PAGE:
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Bassist Ari Roland makes a declarative statement at the top of Sketches From A Bassist's Album. His bowed solo near the beginning of "The Lion of Yerevan establishes that his leadership will consist of more than metronomic background timekeeping. Sketches is mostly comprised of Roland's diverse originals, with a couple of standards included for balance; a recent gig before an intimate, rain-soaked gathering at his home base, Smalls, followed the same pattern. (The only departure was that there was a quintet at the live set, whereas the group on the CD is a quartet.)
Roland's plucking ranges between almost ominous ("Replaceable Me ) to warp-speed celerity (the wonderfully frenetic "Swamp Thing Goes to the Indy 500 ). His bass playing is classically influenced, which probably explains why arco is his preferred solo style. At the show, as on the disc, Roland bowed solos that growled and sang, wailing during ballads and grinning during up-tempo tunes.
On the excellent "Mensch Blues Roland again bows from the top, then plucks behind Chris Byars' feathery tenor. Byars takes unconventional paths throughout the album, guiding his smooth, cool style along unusual routes and corners. Swingers like "Most's Paradise and the cyclonic "Mo's On highlight Byars' unique phrasing. And even if he occasionally short-arms a closing flourish of notes, stalling where he ought to soar, he still manages to construct unique and unconventional harmonic progressions that take turns onto interesting side roads.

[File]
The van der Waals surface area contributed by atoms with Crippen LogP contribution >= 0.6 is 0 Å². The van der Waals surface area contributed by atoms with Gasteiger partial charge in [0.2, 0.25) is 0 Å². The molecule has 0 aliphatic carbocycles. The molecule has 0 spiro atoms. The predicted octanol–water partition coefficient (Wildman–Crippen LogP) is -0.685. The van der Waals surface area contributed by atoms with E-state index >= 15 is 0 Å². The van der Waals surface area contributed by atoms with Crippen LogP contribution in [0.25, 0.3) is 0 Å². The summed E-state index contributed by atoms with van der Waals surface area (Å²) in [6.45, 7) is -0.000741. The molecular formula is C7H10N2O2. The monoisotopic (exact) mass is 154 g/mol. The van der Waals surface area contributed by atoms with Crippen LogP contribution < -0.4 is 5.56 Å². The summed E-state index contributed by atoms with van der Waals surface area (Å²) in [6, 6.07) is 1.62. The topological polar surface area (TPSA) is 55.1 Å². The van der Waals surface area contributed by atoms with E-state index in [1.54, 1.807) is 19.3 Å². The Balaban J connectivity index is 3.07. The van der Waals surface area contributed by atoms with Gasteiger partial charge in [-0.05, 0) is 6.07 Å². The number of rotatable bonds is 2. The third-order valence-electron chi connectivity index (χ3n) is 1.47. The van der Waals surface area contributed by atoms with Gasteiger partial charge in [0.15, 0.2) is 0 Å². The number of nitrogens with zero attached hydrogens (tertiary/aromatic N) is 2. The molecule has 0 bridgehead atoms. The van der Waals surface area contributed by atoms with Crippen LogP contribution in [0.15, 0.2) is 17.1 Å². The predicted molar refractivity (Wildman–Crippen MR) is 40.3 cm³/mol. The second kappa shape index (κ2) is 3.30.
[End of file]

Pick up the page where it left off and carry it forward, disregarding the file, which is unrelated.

With the fine piano work of Sacha Perry and the unwavering rhythmic drive of Phil Stewart on drums, Sketches should appeal to jazz lovers of all stripes.
Track Listing: The Lion of Yerevan; Mostís Paradise; Replaceable Me; Swamp Thing Goes to the Indy 500; Mensch Blues; Ah, Transcarpathicus; Thou Swell; yars-a-Maki; Moís On; Iíll Walk Alone.
Personnel: Ari Roland: bass; Chris Byars: tenor sax; Sacha Perry: piano; Phil Stewart: drums.
I love jazz because it mixes intellect and emotion in a very spontaneous way.
I was first exposed to jazz by liberating a Coltrane and a Pharoah Sanders record from a friend in NYC and listening to them over and over until I got it.
My advice to new listeners is you have to take the time to listen to some jazz tunes a number of times until it starts to make sense.